Beauty is a combination of qualities, such as shape, colour, or form, that pleases the aesthetic senses, especially the sight. Who better to praise beauty than poets? We have compiled poems about beauty from renowned poets to help you find and appreciate beauty.
Below, you will find our collection of beauty poems. Use these poems to appreciate the beautiful people and things around you.
25 Lovely Poems About Beauty
A Thing Of Beauty (Endymion) By John Keats
Its lovliness increases; it will never
Pass into nothingness; but still will keep
A bower quiet for us, and a sleep
Full of sweet dreams, and health, and quiet breathing.
Therefore, on every morrow, are we wreathing
A flowery band to bind us to the earth,
Spite of despondence, of the inhuman dearth
Of noble natures, of the gloomy days,
Of all the unhealthy and o’er-darkn’d ways
Made for our searching: yes, in spite of all,
Some shape of beauty moves away the pall
From our dark spirits. Such the sun, the moon,
Trees old and young, sprouting a shady boon
For simple sheep; and such are daffodils
With the green world they live in; and clear rills
That for themselves a cooling covert make
‘Gainst the hot season; the mid-forest brake,
Rich with a sprinkling of fair musk-rose blooms:
And such too is the grandeur of the dooms
We have imagined for the mighty dead;
An endless fountain of immortal drink,
Pouring unto us from the heaven’s brink.
There Is Beauty By Emily Dickinson
There is beauty in just loving
There is beauty in not knowing
There is beauty in just holding hands
There is beauty in sharing the same drink
There is beauty in being just unclad
There is beauty in just gazing at each other
There is beauty in drawing imaginary hearts
There is beauty in playing with her twitching nose
There is beauty in just running your hands through hair
There is beauty in sitting amidst nature, and counting stars
There is beauty in wishing upon a falling star
There is beauty in listening to each other’s heart beats
There is beauty in watching yourself in her eyes
There is beauty in kissing her twinkling eyes
There is beauty in having her head on your lap
There is beauty in watching her fall asleep
There is beauty in waking her up in the morning
There is beauty in touching her glowing skin
There is beauty in making her a cup of coffee
There is beauty in kissing her throughout the day
There is beauty in going for a walk, holding hands
There is beauty in soaking in each other’s silence
There is beauty in being in each other’s heart
There is beauty in just having her around
There is beauty in just thanking her with your love
There is beauty in being in love with all your heart
There is beauty in acknowledging her presence*
Beauty By Elinor Wylie
Or aught but beautiful,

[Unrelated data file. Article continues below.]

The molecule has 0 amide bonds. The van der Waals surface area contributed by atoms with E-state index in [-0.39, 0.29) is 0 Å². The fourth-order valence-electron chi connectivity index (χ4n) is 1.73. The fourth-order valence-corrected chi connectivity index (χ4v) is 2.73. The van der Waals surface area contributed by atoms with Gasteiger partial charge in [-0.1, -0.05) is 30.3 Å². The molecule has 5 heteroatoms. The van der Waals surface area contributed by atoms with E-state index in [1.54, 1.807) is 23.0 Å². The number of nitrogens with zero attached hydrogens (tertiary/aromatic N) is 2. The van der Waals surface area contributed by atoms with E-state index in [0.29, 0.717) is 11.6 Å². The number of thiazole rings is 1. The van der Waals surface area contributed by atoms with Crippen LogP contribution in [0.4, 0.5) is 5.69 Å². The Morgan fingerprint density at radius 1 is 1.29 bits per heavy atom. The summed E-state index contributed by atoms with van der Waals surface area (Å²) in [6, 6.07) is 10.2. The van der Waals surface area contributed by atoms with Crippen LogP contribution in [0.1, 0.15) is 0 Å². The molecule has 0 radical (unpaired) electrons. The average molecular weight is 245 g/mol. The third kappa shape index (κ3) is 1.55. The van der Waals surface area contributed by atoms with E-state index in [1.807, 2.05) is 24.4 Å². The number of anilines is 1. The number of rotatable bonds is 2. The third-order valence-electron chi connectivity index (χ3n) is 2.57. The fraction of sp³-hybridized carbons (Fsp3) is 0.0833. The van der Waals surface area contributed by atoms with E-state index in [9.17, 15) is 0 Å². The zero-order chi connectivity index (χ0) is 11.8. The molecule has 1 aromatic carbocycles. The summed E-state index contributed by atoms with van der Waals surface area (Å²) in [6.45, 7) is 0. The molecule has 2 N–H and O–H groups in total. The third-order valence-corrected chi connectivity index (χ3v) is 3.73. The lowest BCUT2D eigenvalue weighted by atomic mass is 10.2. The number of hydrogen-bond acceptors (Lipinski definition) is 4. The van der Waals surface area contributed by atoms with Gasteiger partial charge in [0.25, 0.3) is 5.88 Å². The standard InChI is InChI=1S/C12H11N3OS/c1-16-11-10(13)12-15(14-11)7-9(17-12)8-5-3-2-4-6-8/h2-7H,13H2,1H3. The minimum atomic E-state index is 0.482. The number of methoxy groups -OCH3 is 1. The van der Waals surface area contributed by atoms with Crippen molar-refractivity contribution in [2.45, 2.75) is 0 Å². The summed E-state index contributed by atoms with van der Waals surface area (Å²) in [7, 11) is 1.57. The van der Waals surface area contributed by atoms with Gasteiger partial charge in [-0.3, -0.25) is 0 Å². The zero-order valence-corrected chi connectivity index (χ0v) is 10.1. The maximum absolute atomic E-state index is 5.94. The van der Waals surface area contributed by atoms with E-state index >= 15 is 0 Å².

Or sleek to doves’ wings of the wood
Her wild wings of a gull.Call her not wicked; that word’s touch
Consumes her like a curse;
But love her not too much, too much,
For that is even worse.O, she is neither good nor bad,
But innocent and wild!
Enshrine her and she dies, who had
The hard heart of a child.
What She Is To Me By Darren C Swartland
a glow that shines like the sunrise.
Her smile opens up the cloudy skies,
her laughter delights butterflies.
The ocean greets her as she passes by.
Her gorgeous toes leave their mark, saying goodbye.Gentle breeze through her hair,
she walks elegantly while astonished eyes all stare.
Rosy cheeks cover her face.
A flower-child blossoms, kindly accepting embrace.
She is a thorn-less rose without compare.
She is the love my heart will forever endear.
The Beauty Of A Woman By Audrey Hepburn
The figure that she carries, Or the way she combs her hair.The beauty of a woman must be seen from in her eyes,
Because that is the doorway to her heart, the place where love resides.The beauty of a woman is not in a facial mole,
But true beauty in a woman Is reflected in her soul.It is the caring that she lovingly gives,
The passion that she shows,
And the beauty of a woman
With passing years only grows.
The Sovereign Beauty Which I do Admire By Edmund Spenser
Witness the world how worthy to be praised:
The light whereof hath kindled heavenly fire
In my frail spirit, by her from baseness raised;
That being now with her huge brightness dazed,
Base thing I can no more endure to view;
But looking still on her, I stand amazed
At wondrous sight of so celestial hue.
So when my tongue would speak her praises due,
It stopped is with thought’s astonishment:
And when my pen would write her titles true,
It ravish’d is with fancy’s wonderment:
Yet in my heart I then both speak and write
The wonder that my wit cannot endite.
My People By Langston Hughes
So the faces of my people.The stars are beautiful,
So the eyes of my people.Beautiful, also, is the sun.
Beautiful, also, are the souls of my people
O My Lord of Beauty By Sri Chinmoy
Beauty unparalleled in the garden of Eden.
Day and night may Thy image abide
In the very depth of my heart.
Without You my eyes have no vision,
Everything is an illusion, everything is barren.
All around me, within and without,